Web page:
Before your start freelancing, we would recommend you to think on below mentioned points. Our intention is not to demoralize you but you need to understand practical aspect of freelancing.
Income isn’t Guaranteed
You enjoy more freedom and flexibility than your traditionally employed counterparts, but you’re also more vulnerable to inconsistent work and economic downturns. Often times, you’re at the mercy of your client’s budget, so you should definitely try to work for multiple clients instead of relying on one. All of these factors make it difficult to chart a monthly budget. An unsteady income is a concern for three-quarters of freelancers.
No Employer Benefits
While full-time employees typically have a large portion of their health insurance paid by an employer, freelancers don’t enjoy that luxury. You’re responsible for finding and paying for your own coverage, and individual plans can be costly. You don’t get paid sick leave or vacation. If you miss a day of work, you simply don’t make money that day, period.
Don’t Quit Your Job
We will advise you to start a freelance business while you keep your day job, as opposed to immediately pursuing self-employment. In addition to the fact that creating a high-quality portfolio website, building your personal brand, and adding to your portfolio naturally takes a good amount of time, it’s a good idea to have a few steady freelance clients on your roster before axing your sole source of income.
Level Up Your Skills
Make sure you have impressive skills that are in high demand. Practice using your new skills by building the types of projects that you want to eventually be paid to work on. Whether that’s WordPress websites, mobile apps, or something else entirely, the more you can differentiate yourself among a sea of competition with cool side projects and examples that’ll attract potential customers, the better. And remember that while highly trained freelancers can get paid much more for their work, you don’t have to head back to school for BS in computer science to get on the train. Taking online classes can get you on the right track and put you in charge of your education.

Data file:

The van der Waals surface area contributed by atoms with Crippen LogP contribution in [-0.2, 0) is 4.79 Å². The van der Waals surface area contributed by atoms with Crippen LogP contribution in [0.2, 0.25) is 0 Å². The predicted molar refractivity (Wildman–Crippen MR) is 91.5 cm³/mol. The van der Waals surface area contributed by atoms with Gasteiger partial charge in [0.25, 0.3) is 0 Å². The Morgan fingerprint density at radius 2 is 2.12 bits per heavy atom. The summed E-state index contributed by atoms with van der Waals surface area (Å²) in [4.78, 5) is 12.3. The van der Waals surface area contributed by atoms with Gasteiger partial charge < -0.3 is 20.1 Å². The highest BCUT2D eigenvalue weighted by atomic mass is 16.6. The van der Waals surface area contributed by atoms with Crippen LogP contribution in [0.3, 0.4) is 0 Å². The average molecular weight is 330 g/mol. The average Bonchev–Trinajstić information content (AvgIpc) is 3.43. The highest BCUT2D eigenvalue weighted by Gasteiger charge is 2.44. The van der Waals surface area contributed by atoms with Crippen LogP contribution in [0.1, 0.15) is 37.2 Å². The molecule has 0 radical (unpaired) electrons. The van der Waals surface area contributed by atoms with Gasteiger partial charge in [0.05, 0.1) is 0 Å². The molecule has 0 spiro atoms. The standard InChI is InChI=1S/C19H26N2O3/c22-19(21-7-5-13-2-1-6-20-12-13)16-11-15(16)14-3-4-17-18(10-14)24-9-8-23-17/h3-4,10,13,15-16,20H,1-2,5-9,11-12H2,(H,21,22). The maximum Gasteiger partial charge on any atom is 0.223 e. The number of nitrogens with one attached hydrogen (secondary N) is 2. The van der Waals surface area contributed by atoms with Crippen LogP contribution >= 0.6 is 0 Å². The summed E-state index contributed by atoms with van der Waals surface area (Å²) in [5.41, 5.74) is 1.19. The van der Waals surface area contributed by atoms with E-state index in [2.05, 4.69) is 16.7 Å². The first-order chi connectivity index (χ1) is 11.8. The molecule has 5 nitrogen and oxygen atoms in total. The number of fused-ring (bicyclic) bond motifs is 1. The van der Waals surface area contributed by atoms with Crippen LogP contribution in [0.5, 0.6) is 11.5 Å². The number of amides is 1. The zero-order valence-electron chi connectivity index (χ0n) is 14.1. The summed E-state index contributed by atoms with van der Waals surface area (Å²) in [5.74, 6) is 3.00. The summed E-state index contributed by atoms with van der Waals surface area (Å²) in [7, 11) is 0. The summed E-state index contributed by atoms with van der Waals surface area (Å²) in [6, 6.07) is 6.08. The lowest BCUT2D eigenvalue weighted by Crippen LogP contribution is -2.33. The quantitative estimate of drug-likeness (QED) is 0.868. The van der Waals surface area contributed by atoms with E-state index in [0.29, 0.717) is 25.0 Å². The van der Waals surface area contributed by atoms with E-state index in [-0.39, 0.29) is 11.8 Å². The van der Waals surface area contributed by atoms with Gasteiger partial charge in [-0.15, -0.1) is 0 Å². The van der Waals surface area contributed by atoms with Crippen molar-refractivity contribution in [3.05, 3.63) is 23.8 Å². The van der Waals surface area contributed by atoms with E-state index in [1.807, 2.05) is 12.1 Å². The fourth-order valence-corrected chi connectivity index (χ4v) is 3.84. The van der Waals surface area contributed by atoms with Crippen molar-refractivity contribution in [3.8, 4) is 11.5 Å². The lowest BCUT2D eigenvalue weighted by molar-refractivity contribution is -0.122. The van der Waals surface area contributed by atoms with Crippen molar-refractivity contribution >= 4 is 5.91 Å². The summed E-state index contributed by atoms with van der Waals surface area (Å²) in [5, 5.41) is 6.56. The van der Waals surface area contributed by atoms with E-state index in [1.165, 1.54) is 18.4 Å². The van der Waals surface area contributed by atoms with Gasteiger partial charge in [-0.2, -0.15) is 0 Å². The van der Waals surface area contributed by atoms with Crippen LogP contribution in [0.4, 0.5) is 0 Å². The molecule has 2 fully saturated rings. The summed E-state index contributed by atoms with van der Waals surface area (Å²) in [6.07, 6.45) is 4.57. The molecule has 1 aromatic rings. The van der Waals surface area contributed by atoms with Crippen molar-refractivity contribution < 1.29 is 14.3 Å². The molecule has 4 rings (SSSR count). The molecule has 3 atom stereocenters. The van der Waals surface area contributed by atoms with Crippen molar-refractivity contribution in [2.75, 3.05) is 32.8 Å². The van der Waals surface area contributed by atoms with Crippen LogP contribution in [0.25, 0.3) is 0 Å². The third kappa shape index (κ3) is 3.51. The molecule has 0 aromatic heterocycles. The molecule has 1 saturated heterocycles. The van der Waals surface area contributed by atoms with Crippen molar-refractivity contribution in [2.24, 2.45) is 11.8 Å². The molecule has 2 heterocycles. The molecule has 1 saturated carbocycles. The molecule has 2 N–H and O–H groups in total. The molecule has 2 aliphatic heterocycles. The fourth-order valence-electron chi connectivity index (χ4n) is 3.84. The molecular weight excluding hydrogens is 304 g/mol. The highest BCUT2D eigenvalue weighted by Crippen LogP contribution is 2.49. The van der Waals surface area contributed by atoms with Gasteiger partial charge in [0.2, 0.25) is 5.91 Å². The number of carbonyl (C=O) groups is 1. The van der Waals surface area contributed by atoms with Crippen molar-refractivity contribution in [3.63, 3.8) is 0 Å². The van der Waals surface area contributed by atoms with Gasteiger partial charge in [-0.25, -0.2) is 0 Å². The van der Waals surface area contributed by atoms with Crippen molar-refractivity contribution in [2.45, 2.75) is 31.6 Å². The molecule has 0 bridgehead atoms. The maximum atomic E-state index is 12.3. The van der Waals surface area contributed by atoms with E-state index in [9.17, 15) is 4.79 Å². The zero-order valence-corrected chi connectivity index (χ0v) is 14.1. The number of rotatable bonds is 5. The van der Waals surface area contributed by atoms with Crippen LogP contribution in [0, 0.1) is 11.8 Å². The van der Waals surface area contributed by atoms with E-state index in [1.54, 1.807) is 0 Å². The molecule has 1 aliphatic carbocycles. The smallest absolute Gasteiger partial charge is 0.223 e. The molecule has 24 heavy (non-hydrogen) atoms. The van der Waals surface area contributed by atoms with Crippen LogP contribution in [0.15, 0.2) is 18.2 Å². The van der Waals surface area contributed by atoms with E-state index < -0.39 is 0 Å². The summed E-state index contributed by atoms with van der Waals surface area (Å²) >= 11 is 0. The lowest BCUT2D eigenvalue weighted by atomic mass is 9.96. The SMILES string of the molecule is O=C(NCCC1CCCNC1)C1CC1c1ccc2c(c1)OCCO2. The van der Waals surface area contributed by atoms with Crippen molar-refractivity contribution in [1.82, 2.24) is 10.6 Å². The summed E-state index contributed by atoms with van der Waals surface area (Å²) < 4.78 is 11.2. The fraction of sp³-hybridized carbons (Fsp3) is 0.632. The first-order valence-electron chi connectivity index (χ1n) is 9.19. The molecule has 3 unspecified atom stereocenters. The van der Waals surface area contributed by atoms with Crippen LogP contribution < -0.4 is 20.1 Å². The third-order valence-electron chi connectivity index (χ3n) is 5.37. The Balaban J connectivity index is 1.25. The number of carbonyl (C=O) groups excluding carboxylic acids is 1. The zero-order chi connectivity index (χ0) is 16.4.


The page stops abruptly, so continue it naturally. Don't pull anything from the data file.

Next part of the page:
Many people go into freelancing assuming that the best part about it will be flexibility, in terms of time, only to discover that clients get tetchy if they routinely can’t get a hold of you during normal business hours, and that it’s almost impossible to put in 40 or 50 hours a week if you get up at noon. Just remember that while your clients can’t ask you, for example, to be available for a total of 15 hours a week, but demand instant access whenever they decide those 15 hours should occur, you will need to be accessible.
Even the most successful and blissfully happy freelancers have dark days, especially in the beginning. Don’t be discouraged if you find yourself wondering whether you’ve made a mistake. If you and the freelance life are a good fit for one another, things will work out. Either way, a bit of self-reflection is any career-minded person’s friend.
Longer Working Hours
There will be times when maintaining a steady flow of work and income means working outside of your normal working hours – in fact, you may find yourself working longer hours than when you had a regular full-time job.